Religious leaders in Decatur, Ga., who recently staged an interfaith memorial for the victims of COVID-19 say the experience was emotionally and spiritually healing and demonstrates the need for mourning collectively.
“There is something powerful about sharing grief in a ritualized way with one another,” said Melanie Vaugh-West, pastor of Oakhurst Baptist Church.
Oakhurst was one of about 15 downtown Decatur churches who were joined by members of the Baha’i, Hindu and Sikh communities, to ring steeple bells, hand bells or both 200 times on Oct. 4 to commemorate 200,000 U.S. COVID-19 deaths and 1 million worldwide. Those numbers have since increased.
Participants gathered on church lawns or sidewalks and were socially distanced. Ministers reported pedestrians and drivers stopping to listen.
“We are kind of wired for collective, ritualized grieving,” Vaughn-West said. “It is a deep need to be seen in our grief.”
A memorial was necessary to recognize that some churches have lost members to the coronavirus while many other congregants have lost friends and relatives to the disease, said David Jordan, senior pastor at First Baptist Church.
Public grieving had been delayed, he added, by the fact that clergy and congregations remain physically separated because of social distancing.
“This is a national tragedy, but we haven’t had the forum to talk about it,” Jordan said. “We just needed to stop for a second and say, ‘This is a national tragedy.’ We just need to recognize that.”
Because it has a large lawn, First Baptist welcomed the Baha’i, Hindus and Sikhs to its property to participate in the commemoration. The church’s steeple bell chimed 200 times, each ring representing 1,000 U.S. victims. The bell rang every 15 seconds, which took 50 minutes.
“That long stretch forced you to think about and meditate on what’s going on and who we have lost,” Jordan said. “Every toll also stood for 1,000 families who had lost a loved one and 1,000 communities who were grieving.”
The idea originated with Ernie Campbell, a member and deacon at First Baptist who recently learned that a friend in Savannah, Ga., had contracted COVID-19.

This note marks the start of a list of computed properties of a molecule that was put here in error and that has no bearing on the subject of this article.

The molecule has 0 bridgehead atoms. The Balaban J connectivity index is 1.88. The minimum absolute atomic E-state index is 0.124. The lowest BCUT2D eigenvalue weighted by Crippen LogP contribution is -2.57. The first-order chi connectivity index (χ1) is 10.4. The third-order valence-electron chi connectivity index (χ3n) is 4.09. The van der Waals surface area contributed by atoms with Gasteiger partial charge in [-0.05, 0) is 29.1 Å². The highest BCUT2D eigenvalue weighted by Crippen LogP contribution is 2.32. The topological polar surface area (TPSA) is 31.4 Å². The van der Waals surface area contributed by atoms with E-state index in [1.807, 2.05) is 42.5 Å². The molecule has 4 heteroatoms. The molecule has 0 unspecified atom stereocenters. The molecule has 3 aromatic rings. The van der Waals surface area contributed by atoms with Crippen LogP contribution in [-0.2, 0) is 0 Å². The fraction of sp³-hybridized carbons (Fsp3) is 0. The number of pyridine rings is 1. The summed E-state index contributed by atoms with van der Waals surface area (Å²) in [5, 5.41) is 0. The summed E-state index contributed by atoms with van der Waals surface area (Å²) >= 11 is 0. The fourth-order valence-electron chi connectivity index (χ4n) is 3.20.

“When I called to check on him, I was informed he had passed away, and that really pushed me to just try and do something,” he said.
Campbell shared the idea of ringing bells with Jordan. “I said we (the church) cannot just stand on this corner and be silent.”
Listening to the tolling of the bells evoked poignant prayers for his friend in Savannah and all struck down by the virus. It also reminded him of the ineffective public policies that enabled the continued spread of the disease.
“This is unusual. This is not normal what is occurring,” Campbell said. “You don’t have 200,000-plus people dying just for the sake of dying when it can be prevented.”
The sound of nearby and distant bells wafting through downtown was a powerful emotional experience, said James Brewer-Calvert, senior pastor at First Christian Church.
“I got choked up,” he said. “We have had four people in my congregation who have died from COVID-19,” adding that he also lost a close friend to the disease.
Brewer-Calvert said he was pained reflecting on the insufficient federal and state responses to the pandemic. “You feel the loss in all of this. That’s part of the tragedy of it — that it didn’t have to be.”
The bell-ringing memorial helped people process these challenging emotions that often go unrecognized.
“Grief is good. Grief is a gift from God. Grief connects us with the holy. Grief helps us to memorialize and remember those who have gone on before us and the connections we have had,” Brewer-Calvert said.
Working together on the memorial had the added effect of adding to the kinship between the churches and the other faith groups that participated, Jordan said.
Oct. 4 was the scheduled date of the event because it was World Communion Sunday on the Christian calendar, which helped connect the memorial to the pandemic worldwide.
And for many, it was the first time they had physically gathered — in a socially distanced manner — as a church since the beginning of the pandemic, Jordan said. “It was a time of grief, but it almost had a festive air to it.”
Vaughn-West said individuals can create their own community memorials by gathering in online or socially distanced spaces.
“Light a candle, ring bells or even drumming can be helpful,” she said. “And tell stories. Talk about the experience of going through this as individuals and as a community. There are a lot of ways we can create space for corporate grief.”